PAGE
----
You Don’t Think as Well as You Think You Do

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It’s not just the Dunning-Kruger Effect. It’s scores of cognitive biases that keep you from thinking as well as you think you do.

Many of them are downright interesting, but all of them hack away at your ability to engage with various situations and limit the chances you will come away with an accurate analysis or the best possible plan for producing an optimum outcome.

One of my favorite biases is the Illusion of Superiority, which drives nearly everyone to think they are above average at everyday skills like driving – or thinking.

Here are a few of the most likely errors in how you may think about situations you encounter in your work and your life:

Confirmation Bias

You think you’re right about whatever you’re thinking, and the Confirmation Bias helps you stay convinced. It’s the tendency to look harder for, and pay more attention to, information that confirms our ideas. It also drives us to ignore or discount information that tends to contradict them.

One helpful antidote is to act instead like a scientist: look harder for information that might disprove your current idea. In many situations, it’s preferable to give extra weight to ideas you can’t easily disprove.

Declinism

Whenever you’re thinking that things were better back in the day, or the world is going to hell in a handbasket, you’re potentially falling into the trap of Declinism. This bias has driven people to rail against the current state of affairs since Socrates, and possibly before. We do this because we generally do not like change, particularly when it unsettles or confuses us.

You can weaken the hold this bias may have on your thinking by looking for positive improvements in the changes that upset or confuse you. Even if the change brings no obvious upgrades, embracing change in general – particularly changes you can’t undo – keeps your thinking and behavior more limber and realistic.  It also helps improve the chances you’ll easily accept other changes that may bring you desirable improvements.

Optimism vs. Pessimism

We tend to think we’re looking toward the future rationally, but in most cases our emotional state greatly influences whether we’re optimistic or pessimistic about the outcome of a particular situation, activity, or event. When you’re up, things look rosy. When you’re down, they look black.

That’s why it’s important you practice self-awareness, and cultivate the habit of checking in with your emotions on a regular basis. When you’re aware of how you feel, you have a better chance of short-circuiting this bias before it leads you to say or do something you shouldn’t.

Self-Serving Bias

No wonder you have so much self-confidence – some might even call it arrogance. The Self-Serving Bias leads you to eagerly take responsibility for your successes, but attribute your failures to external factors. This same bias may lead you to interpret situations and information in ways that please you.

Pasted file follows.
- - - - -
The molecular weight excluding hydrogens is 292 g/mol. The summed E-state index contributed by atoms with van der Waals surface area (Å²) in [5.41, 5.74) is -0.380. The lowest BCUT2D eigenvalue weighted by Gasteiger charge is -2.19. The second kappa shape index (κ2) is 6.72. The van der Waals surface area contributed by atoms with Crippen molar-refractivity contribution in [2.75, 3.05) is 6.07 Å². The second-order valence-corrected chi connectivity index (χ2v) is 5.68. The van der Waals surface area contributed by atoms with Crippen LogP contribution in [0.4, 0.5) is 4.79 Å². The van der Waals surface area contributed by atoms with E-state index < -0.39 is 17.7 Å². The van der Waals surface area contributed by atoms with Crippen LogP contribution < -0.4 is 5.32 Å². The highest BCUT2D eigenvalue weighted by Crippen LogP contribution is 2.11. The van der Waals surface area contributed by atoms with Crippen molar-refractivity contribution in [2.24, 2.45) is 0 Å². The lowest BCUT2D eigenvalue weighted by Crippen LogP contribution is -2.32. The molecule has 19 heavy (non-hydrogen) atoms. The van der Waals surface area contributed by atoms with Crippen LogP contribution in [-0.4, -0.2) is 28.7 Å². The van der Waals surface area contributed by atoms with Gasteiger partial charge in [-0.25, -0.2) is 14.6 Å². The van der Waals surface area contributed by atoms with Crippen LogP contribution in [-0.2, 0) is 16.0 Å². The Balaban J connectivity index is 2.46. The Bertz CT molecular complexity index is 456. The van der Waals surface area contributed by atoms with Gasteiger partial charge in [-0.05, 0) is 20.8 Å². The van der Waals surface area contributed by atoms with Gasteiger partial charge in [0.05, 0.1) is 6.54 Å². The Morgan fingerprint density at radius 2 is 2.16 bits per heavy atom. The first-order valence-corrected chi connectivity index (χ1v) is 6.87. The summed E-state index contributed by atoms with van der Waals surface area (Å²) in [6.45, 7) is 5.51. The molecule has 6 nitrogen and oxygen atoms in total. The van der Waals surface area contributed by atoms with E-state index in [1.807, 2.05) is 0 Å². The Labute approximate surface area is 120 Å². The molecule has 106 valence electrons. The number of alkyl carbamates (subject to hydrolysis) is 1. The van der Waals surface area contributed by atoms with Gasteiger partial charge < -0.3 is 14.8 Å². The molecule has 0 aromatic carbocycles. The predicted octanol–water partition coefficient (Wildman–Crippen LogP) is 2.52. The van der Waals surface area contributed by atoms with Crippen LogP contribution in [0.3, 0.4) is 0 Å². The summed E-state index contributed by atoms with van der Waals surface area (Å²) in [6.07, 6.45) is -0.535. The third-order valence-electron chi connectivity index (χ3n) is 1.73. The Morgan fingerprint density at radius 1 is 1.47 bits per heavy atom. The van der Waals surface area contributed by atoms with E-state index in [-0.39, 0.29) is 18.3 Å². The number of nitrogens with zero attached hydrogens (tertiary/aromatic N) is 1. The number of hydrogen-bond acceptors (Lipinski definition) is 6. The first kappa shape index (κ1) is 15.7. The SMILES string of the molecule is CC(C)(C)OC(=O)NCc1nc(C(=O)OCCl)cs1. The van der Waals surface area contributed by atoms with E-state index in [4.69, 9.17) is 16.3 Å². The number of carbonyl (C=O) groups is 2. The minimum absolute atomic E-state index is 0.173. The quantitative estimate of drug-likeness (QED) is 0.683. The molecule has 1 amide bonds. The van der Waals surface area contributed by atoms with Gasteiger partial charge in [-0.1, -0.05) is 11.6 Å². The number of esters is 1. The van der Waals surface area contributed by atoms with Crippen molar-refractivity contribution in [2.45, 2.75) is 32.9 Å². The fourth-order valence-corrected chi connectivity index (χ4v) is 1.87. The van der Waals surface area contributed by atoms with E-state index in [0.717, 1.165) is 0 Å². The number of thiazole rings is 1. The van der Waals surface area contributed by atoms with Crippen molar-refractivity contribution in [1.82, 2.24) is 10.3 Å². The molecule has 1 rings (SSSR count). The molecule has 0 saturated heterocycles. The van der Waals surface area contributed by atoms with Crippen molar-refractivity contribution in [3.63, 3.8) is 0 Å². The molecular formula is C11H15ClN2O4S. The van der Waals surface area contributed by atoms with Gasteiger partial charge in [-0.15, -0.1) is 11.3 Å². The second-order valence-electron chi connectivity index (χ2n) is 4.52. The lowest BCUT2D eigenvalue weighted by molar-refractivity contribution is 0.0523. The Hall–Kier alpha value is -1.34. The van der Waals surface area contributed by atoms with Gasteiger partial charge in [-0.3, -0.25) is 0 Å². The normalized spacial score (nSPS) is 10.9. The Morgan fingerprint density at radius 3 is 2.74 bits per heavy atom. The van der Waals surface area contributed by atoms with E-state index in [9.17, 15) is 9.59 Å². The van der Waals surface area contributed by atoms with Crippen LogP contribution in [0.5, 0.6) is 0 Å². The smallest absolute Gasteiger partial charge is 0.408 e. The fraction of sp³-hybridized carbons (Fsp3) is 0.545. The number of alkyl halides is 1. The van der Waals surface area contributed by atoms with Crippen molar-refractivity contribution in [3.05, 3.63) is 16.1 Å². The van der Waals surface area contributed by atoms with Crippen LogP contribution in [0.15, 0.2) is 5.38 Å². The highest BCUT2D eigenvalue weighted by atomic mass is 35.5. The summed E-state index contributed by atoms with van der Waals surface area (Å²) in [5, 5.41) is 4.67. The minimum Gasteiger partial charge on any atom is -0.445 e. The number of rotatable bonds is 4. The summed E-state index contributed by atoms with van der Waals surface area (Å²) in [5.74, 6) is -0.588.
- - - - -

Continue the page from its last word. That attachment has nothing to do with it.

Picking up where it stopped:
There’s no easy cure for this bias, except to cultivate humility. It’s helpful to recognize that both successful and unsuccessful outcomes from most situations you encounter depend on a myriad of factors, including many that are outside your control.

Sunk Cost Bias

This error in thinking leads people to make choices based on money, time, and other resources already expended. We tend to “throw good money after bad” or “chase the pot” when a better choice is available.

The remedy here is to ignore what’s irrecoverable. Instead, you should make your decision about how to proceed based primarily on current- and future-oriented considerations. Note that these considerations need not always point to a “cut your losses” strategy.

For example, if you’ve invested $2 million in a business venture and success is still eluding you, in some situations it’s smarter to close up shop and try something else. But in other situations, it’s more sensible to invest another $1 million and push on to foreseeable success.

These and other biases are baked into our thinking. Even when you study them, which you should, you’re not easily going to unthink them. But you can practice the art of “not believing everything you think.”

In other words, you can learn to discount your first, fast, instinctual and emotional responses to situations you encounter. You can take a more thoughtful approach to sifting through the facts, analyzing them logically, and reaching sensible conclusions. The more often you can do this, the more likely you will be to cope well with difficult situations and steadily improve your level of productivity and success.  

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